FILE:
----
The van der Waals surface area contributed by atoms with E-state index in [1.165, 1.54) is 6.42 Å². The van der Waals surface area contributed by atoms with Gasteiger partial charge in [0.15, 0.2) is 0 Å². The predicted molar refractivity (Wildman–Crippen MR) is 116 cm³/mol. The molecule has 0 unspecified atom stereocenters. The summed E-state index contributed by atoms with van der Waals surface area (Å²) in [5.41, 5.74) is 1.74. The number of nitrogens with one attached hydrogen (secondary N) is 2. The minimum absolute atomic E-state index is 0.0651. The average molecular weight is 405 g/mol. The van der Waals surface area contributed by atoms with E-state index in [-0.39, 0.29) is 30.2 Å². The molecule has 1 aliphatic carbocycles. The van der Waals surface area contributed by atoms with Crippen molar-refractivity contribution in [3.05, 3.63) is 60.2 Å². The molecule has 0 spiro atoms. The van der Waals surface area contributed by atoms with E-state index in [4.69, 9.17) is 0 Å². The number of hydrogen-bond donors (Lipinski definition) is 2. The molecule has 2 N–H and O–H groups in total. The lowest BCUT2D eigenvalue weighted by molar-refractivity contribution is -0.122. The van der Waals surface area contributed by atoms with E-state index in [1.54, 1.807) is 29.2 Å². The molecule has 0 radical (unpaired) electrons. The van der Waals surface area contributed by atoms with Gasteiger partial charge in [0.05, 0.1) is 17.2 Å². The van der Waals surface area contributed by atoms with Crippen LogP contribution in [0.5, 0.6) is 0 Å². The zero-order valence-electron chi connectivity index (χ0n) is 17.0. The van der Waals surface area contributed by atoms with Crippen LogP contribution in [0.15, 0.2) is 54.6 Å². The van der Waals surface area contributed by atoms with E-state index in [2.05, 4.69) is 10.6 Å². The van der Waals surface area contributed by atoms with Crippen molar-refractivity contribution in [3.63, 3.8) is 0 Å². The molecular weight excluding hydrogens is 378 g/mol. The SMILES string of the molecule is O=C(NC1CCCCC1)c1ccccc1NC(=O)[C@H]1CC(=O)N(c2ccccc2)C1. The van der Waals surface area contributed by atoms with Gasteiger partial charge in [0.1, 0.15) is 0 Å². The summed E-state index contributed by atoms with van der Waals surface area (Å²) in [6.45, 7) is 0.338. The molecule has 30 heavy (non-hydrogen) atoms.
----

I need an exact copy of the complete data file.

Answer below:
The van der Waals surface area contributed by atoms with E-state index in [1.165, 1.54) is 6.42 Å². The van der Waals surface area contributed by atoms with Gasteiger partial charge in [0.15, 0.2) is 0 Å². The predicted molar refractivity (Wildman–Crippen MR) is 116 cm³/mol. The molecule has 0 unspecified atom stereocenters. The summed E-state index contributed by atoms with van der Waals surface area (Å²) in [5.41, 5.74) is 1.74. The number of nitrogens with one attached hydrogen (secondary N) is 2. The minimum absolute atomic E-state index is 0.0651. The average molecular weight is 405 g/mol. The van der Waals surface area contributed by atoms with E-state index in [-0.39, 0.29) is 30.2 Å². The molecule has 1 aliphatic carbocycles. The van der Waals surface area contributed by atoms with Crippen molar-refractivity contribution in [3.05, 3.63) is 60.2 Å². The molecule has 0 spiro atoms. The van der Waals surface area contributed by atoms with E-state index in [4.69, 9.17) is 0 Å². The number of hydrogen-bond donors (Lipinski definition) is 2. The molecule has 2 N–H and O–H groups in total. The lowest BCUT2D eigenvalue weighted by molar-refractivity contribution is -0.122. The van der Waals surface area contributed by atoms with E-state index in [1.54, 1.807) is 29.2 Å². The molecule has 0 radical (unpaired) electrons. The van der Waals surface area contributed by atoms with Gasteiger partial charge in [0.05, 0.1) is 17.2 Å². The van der Waals surface area contributed by atoms with Crippen LogP contribution in [0.5, 0.6) is 0 Å². The zero-order valence-electron chi connectivity index (χ0n) is 17.0. The van der Waals surface area contributed by atoms with Crippen LogP contribution in [0.15, 0.2) is 54.6 Å². The van der Waals surface area contributed by atoms with E-state index in [2.05, 4.69) is 10.6 Å². The van der Waals surface area contributed by atoms with Crippen molar-refractivity contribution in [3.63, 3.8) is 0 Å². The molecular weight excluding hydrogens is 378 g/mol. The SMILES string of the molecule is O=C(NC1CCCCC1)c1ccccc1NC(=O)[C@H]1CC(=O)N(c2ccccc2)C1. The van der Waals surface area contributed by atoms with Gasteiger partial charge in [0.1, 0.15) is 0 Å². The summed E-state index contributed by atoms with van der Waals surface area (Å²) in [6.45, 7) is 0.338. The molecule has 30 heavy (non-hydrogen) atoms.